If not little known, at least little remembered. ;) I've collected here eleven (in my opinion) of the most interesting and useful ones. Plus my comments on some of them.
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There is no such thing as a pureblood family. Every wizarding family has a muggle or a few among them. Some just choose to cross them over in their family tree and pretend they don't exist and instead claim themselves as purebloods.
^I can see Blacks and Malfoys doing that. But makes me wonder why were the Crouches noted as purebloods then, as evidently the father and son were not passionate about purity of blood. The father fought Voldemort's fire with fire and the son in the trial disregarded whatever devotion he might have had for Voldemort and instead of proudly suffering, was dying in Azkaban within a year even. His reasons to serve Voldemort seemed to be whatever else but not in the purifying the wizarding "race". And how about the Longbottoms who also fought Voldemort?
Perhaps they just didn't bother commenting on the general impression of their blood purity because it really didn't matter to them and speaking of it wouldn't have made any difference to the battle? After all the most we heard of them in the blood-purity terms was during the First War.
Wizards and witches have a much longer life expectancy than muggles. Dumbledore is 150 years old and McGonagall is sprightly 70-years old.
^I love this to bits! Gives such a deliciously long timeline and lots of possibilities for my original character and his family. <3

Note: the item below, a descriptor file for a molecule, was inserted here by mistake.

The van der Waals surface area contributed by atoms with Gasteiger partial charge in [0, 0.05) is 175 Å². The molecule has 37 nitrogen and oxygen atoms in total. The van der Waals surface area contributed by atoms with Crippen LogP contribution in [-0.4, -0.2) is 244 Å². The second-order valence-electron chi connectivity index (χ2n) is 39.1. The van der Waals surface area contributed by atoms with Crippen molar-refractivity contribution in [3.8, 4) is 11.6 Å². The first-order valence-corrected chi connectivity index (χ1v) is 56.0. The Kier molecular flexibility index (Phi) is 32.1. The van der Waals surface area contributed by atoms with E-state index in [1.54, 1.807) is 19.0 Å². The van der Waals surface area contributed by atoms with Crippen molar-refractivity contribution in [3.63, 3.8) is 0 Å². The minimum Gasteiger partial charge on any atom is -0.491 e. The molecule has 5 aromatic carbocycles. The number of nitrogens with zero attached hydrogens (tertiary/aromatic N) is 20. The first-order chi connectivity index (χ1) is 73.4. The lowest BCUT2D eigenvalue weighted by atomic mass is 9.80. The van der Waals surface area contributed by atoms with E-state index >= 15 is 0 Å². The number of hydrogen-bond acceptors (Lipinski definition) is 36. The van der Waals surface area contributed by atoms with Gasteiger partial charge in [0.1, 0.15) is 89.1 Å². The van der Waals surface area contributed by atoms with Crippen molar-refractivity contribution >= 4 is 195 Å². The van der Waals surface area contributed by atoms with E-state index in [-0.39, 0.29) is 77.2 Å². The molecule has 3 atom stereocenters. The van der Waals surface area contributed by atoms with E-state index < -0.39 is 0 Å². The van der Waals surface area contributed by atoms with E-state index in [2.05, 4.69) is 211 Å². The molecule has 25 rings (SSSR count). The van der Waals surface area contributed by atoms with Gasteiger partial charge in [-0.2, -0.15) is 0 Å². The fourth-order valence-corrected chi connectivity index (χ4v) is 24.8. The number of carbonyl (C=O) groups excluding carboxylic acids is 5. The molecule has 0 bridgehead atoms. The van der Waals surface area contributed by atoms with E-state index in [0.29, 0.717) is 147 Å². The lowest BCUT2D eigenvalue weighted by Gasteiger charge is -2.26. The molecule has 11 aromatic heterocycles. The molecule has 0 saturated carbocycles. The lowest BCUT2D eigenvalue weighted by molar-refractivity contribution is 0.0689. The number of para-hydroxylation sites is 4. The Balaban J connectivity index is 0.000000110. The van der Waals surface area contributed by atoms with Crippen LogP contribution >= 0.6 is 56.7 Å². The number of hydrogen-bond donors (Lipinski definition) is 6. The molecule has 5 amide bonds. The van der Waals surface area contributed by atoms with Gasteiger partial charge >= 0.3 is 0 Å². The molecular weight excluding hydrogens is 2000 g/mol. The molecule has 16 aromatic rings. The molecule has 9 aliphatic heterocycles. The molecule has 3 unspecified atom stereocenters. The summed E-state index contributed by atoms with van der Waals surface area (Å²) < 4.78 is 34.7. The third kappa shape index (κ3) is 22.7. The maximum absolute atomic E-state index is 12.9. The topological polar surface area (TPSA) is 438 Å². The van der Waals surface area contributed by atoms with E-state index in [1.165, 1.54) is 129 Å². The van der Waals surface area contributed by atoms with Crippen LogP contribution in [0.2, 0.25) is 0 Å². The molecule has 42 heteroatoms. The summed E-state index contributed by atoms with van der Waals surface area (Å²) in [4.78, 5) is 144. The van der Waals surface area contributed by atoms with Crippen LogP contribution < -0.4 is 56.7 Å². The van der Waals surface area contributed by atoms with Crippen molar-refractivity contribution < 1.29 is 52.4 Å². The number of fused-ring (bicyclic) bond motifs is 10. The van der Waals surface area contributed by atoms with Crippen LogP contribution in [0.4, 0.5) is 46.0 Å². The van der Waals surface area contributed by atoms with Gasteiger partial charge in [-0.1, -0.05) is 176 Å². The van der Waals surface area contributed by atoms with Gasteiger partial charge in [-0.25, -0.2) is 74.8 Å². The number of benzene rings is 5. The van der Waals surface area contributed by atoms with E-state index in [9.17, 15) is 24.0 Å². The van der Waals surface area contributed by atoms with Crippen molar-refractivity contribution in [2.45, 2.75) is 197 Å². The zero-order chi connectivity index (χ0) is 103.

Hogwarts does not accept foreigners but serves only Britain and Ireland.
There's a magic potion for developing photographs and it's that potion that makes the photos also move.
^This is what I'd wondered for a long time. I was glad to find out.
A Squib child can be born to any witch or a wizard regardless of how pure the blood. The other of the parents can be even a muggle. Still Squibs are rare because magic is a dominant and resilient gene.
Most magical children are being home schooled but some may go to a muggles' primary school before Hogwarts. Purity of blood is irrelevant in this matter.
with references to Rowling's official words
Fred and George did not pay attention to Peter Pettigrew on the Marauders' Map because they hadn't heard the story of Peter and Sirius and even if they had, they'd have no reason to think that one is the man murdered years ago. Plus, they used the Map for their own mischief and thus focused on only the places they needed to. And finally, you must remember there were hundreds of little dots moving on the Map at any given time and the twins did not know all the students by the name.
^My personal off-topic conclusion: This answer also reveals her "there are a thousand students at Hogwarts" indeed is just her being bad at thinking in numbers like she's admited to. As in hundreds of dots on that Map means just hundreds of students attending Hogwarts, and not a thousand. Since both numbers are her words outside the books which do not confirm the matter in any way, either is equally official, and all you need to decide is which to you sounds more realistic amount of students for such a horribly limited number of teachers, especially when Hogwarts is claimed to be "the finest school for witches and wizards".
And even with magic, which amount is more comfortable and sensible to devide into only four Houses seeing to that each House's members are requied to stay after hours in and sleep in the same House area...and eat on the same tables while the lunch break can't last too long...
My vote goes for the hundreds being the more truthful amount of students in total at Hogwarts.)
Was Snape hiding under the Invisibility Cloak on the night the Potters died? No, he wasn't.
^I'd never even heard of this rumour befora, but thought it interesting.
The Lestranges did not know about the Prophecy.
^Whether or not Crouch Jr. did remains unknown.
It's very rare (but possible) that magic shows in a person late in life instead of in their childhood. Almost always it shows in a person before age 11.
No one knows where magic comes from.